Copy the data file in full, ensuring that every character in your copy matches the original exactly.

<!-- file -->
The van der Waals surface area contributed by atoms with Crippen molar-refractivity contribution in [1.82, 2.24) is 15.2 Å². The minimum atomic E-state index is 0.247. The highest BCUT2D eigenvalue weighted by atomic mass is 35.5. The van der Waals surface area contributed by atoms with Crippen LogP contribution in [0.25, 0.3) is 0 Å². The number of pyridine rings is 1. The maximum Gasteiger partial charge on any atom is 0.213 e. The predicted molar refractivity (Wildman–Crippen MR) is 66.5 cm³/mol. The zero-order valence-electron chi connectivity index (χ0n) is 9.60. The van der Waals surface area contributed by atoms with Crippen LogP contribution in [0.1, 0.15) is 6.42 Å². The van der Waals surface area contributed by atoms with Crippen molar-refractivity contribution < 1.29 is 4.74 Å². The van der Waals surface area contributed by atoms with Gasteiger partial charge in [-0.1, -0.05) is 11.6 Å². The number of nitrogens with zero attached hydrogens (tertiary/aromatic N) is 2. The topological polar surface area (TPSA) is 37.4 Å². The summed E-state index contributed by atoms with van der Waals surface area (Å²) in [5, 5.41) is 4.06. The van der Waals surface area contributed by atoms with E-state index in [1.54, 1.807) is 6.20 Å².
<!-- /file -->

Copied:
The van der Waals surface area contributed by atoms with Crippen molar-refractivity contribution in [1.82, 2.24) is 15.2 Å². The minimum atomic E-state index is 0.247. The highest BCUT2D eigenvalue weighted by atomic mass is 35.5. The van der Waals surface area contributed by atoms with Crippen LogP contribution in [0.25, 0.3) is 0 Å². The number of pyridine rings is 1. The maximum Gasteiger partial charge on any atom is 0.213 e. The predicted molar refractivity (Wildman–Crippen MR) is 66.5 cm³/mol. The zero-order valence-electron chi connectivity index (χ0n) is 9.60. The van der Waals surface area contributed by atoms with Crippen LogP contribution in [0.1, 0.15) is 6.42 Å². The van der Waals surface area contributed by atoms with Crippen molar-refractivity contribution < 1.29 is 4.74 Å². The van der Waals surface area contributed by atoms with Gasteiger partial charge in [-0.1, -0.05) is 11.6 Å². The number of nitrogens with zero attached hydrogens (tertiary/aromatic N) is 2. The topological polar surface area (TPSA) is 37.4 Å². The summed E-state index contributed by atoms with van der Waals surface area (Å²) in [5, 5.41) is 4.06. The van der Waals surface area contributed by atoms with E-state index in [1.54, 1.807) is 6.20 Å².